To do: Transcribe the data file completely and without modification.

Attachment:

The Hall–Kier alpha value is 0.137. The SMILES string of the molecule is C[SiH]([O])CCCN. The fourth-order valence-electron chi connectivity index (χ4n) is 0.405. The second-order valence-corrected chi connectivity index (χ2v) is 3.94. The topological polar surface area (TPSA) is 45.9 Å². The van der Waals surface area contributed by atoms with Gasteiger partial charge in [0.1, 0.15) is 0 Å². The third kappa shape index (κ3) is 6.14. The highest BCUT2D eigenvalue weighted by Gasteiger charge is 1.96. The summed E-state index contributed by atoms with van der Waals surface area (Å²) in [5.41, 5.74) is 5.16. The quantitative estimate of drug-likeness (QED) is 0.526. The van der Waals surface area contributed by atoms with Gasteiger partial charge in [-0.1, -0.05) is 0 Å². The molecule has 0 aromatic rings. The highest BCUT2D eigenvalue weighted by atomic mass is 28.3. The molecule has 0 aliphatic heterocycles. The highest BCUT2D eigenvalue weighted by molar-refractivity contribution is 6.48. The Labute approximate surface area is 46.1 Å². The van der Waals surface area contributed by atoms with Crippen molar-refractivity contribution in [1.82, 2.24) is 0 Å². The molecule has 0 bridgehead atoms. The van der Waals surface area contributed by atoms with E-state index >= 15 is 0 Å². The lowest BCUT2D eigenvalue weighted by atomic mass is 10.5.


The Hall–Kier alpha value is 0.137. The SMILES string of the molecule is C[SiH]([O])CCCN. The fourth-order valence-electron chi connectivity index (χ4n) is 0.405. The second-order valence-corrected chi connectivity index (χ2v) is 3.94. The topological polar surface area (TPSA) is 45.9 Å². The van der Waals surface area contributed by atoms with Gasteiger partial charge in [0.1, 0.15) is 0 Å². The third kappa shape index (κ3) is 6.14. The highest BCUT2D eigenvalue weighted by Gasteiger charge is 1.96. The summed E-state index contributed by atoms with van der Waals surface area (Å²) in [5.41, 5.74) is 5.16. The quantitative estimate of drug-likeness (QED) is 0.526. The van der Waals surface area contributed by atoms with Gasteiger partial charge in [-0.1, -0.05) is 0 Å². The molecule has 0 aromatic rings. The highest BCUT2D eigenvalue weighted by atomic mass is 28.3. The molecule has 0 aliphatic heterocycles. The highest BCUT2D eigenvalue weighted by molar-refractivity contribution is 6.48. The Labute approximate surface area is 46.1 Å². The van der Waals surface area contributed by atoms with Crippen molar-refractivity contribution in [1.82, 2.24) is 0 Å². The molecule has 0 bridgehead atoms. The van der Waals surface area contributed by atoms with E-state index >= 15 is 0 Å². The lowest BCUT2D eigenvalue weighted by atomic mass is 10.5.